July 30, 2016
After the Conventions
by Robert Kropp
While it seems implausible that investors concerned with environmental and social justice will vote
for Donald Trump, some of the positions take by Hillary Clinton during her years of public service
Amid the bombast and outright demagoguery of last week's Republican National Convention, one
surprising addition to the party's platform stood out: its apparent support for reinstating the
Glass-Steagall Act of 1933.
The Glass-Steagall Act prevented commercial banks from
acting as investment banks as well. It was repealed by President Clinton and a Republican Congress
in 1999. its repeal allowed for mergers in the financial industry that led a consolidation in which
the major banks became too big to fail.
Elsewhere, although Republican presidential
candidate Donald Trump spoke out against the Trans-Pacific Partnership (TPP), the writers of the
platform decided to remove all references to it, because “we have some senators who are running
across the country that were in support of it at one time,” a Republican delegate was quoted by Politico
Otherwise, the platform—as well as the ugly rhetoric persistently uttered by the
party's candidate—leave little if anything for sustainable investors to support. Even as the
climate crisis becomes a matter increasingly impacting the lives of more and more global citizens,
the party persists in maintaining the fiction of climate denial. The frankly immoral growth of
wealth inequality will be ignored, with the nominal leader of the party too busy celebrating some
illusion of superiority on the basis of largely inherited wealth. And his rhetoric around refugees
and immigration in general is simply too repugnant for a global citizen to consider.
party platform unveiled at this week's Democratic convention takes a markedly different approach to
the issue of climate change. “Climate change is too important to wait for climate deniers and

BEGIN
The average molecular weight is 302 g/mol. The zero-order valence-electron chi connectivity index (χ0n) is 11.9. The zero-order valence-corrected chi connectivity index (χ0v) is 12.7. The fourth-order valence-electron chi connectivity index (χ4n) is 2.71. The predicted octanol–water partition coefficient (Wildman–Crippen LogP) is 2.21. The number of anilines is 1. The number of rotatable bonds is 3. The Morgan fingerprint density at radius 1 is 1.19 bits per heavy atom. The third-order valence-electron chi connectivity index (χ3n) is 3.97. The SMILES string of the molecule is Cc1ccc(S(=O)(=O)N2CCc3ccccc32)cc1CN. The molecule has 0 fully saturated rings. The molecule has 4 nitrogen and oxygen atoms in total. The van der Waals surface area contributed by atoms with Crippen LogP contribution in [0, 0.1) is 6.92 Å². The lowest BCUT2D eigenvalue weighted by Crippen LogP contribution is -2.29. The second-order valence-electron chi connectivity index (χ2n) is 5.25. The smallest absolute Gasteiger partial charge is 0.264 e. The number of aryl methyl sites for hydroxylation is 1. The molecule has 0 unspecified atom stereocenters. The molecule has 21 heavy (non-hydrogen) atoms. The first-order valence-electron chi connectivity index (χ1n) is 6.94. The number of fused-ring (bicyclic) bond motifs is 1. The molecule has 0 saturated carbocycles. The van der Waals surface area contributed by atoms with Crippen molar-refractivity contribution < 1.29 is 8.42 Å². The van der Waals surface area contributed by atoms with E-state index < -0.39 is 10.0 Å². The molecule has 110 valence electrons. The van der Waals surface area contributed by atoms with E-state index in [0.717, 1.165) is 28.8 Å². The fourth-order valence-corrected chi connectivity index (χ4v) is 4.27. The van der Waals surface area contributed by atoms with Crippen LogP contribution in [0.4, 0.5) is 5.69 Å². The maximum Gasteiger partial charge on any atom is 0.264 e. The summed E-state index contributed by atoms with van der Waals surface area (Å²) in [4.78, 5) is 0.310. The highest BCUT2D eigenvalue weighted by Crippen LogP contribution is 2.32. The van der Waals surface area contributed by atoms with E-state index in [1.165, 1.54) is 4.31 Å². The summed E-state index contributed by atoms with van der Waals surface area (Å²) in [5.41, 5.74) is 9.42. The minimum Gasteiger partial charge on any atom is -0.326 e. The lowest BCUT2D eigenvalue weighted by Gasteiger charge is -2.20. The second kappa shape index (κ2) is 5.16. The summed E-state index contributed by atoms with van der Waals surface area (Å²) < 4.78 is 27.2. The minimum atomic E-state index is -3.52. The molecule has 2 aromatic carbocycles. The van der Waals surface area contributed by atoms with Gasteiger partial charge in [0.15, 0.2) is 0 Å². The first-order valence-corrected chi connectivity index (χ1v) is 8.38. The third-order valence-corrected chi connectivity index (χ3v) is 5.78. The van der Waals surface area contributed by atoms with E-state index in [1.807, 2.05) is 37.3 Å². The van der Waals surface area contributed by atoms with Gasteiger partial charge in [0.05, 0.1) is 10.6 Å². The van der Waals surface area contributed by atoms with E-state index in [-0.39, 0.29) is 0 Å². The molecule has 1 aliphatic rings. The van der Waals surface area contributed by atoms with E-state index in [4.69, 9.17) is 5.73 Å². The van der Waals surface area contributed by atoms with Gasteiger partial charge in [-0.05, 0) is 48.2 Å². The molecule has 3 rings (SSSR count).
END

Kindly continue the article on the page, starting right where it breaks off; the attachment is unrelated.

defeatists in Congress to start listening to science,” the platform states; and, as sustainable
investors have been arguing for years, “Democrats reject the notion that we have to choose between
protecting our planet and creating good-paying jobs.”
Also, with the federal minimum wage
languishing at a mere $7.25, Democrats call for an increase of it to $15; a standard first set
forth during the primary campaign by Senator Bernie Sanders, and one to which presidential nominee
Hillary Clinton was slow in coming around. And during the hard-fought Democratic primaries, Clinton
reversed her previous position on TPP and came out against it; incidentally, she was a champion of
the treaty while serving as Secretary of State.
However, when the platform was drawn up,
efforts by Sanders delegates to include opposition to TPP were blocked, ostensibly due to the fact
that it is supported by President Obama.
Both the Clinton and Sanders campaigns agreed on
platform language calling for the reinstatement of Glass-Steagall; because of Clinton's
historically cozy relationship with Wall Street banks, successful reinstatement will at least
temper concerns that she will fail to rein in the excesses that brought down the global economy in
Of course, sustainable investors and others possessing a global sense of social
justice will be watching the oft-repeated observations about Clinton's positions on global
conflict. From her vote as Senator in favor of the Iraq invasion to her enthusiastic support for
regime change in a number of countries, the charge has been made that she “never met a war she
didn't like.” But the importance of the issue transcends mere anecdote, and representations of her
positions can be read at On the Issues.
Because of the surprising strength of the candidacy of Sanders, Clinton tacked to the left on
many issues—such as TPP, for example—during the primary season. Many of the positions were
subsequently captured in the party's platform. But it is plausible to assume that like most
Democratic candidates before her, Clinton will assume the support of the left and tack back to the
right in order to pick off moderate Republicans appalled at a Trump candidacy. Particularly in the
areas of global conflict and wealth inequality, proponents of social justice will do well to keep
her stated positions during the primaries in mind, and ensure that her Presidency does not become
the neoliberal platform that leftists fear.
Unless voters are willing to risk their votes
on a third-party candidate in an election that could be closely contested, the choice seems
obvious. Despite her flaws, Clinton has the experience to be President. Her opponent is a disaster.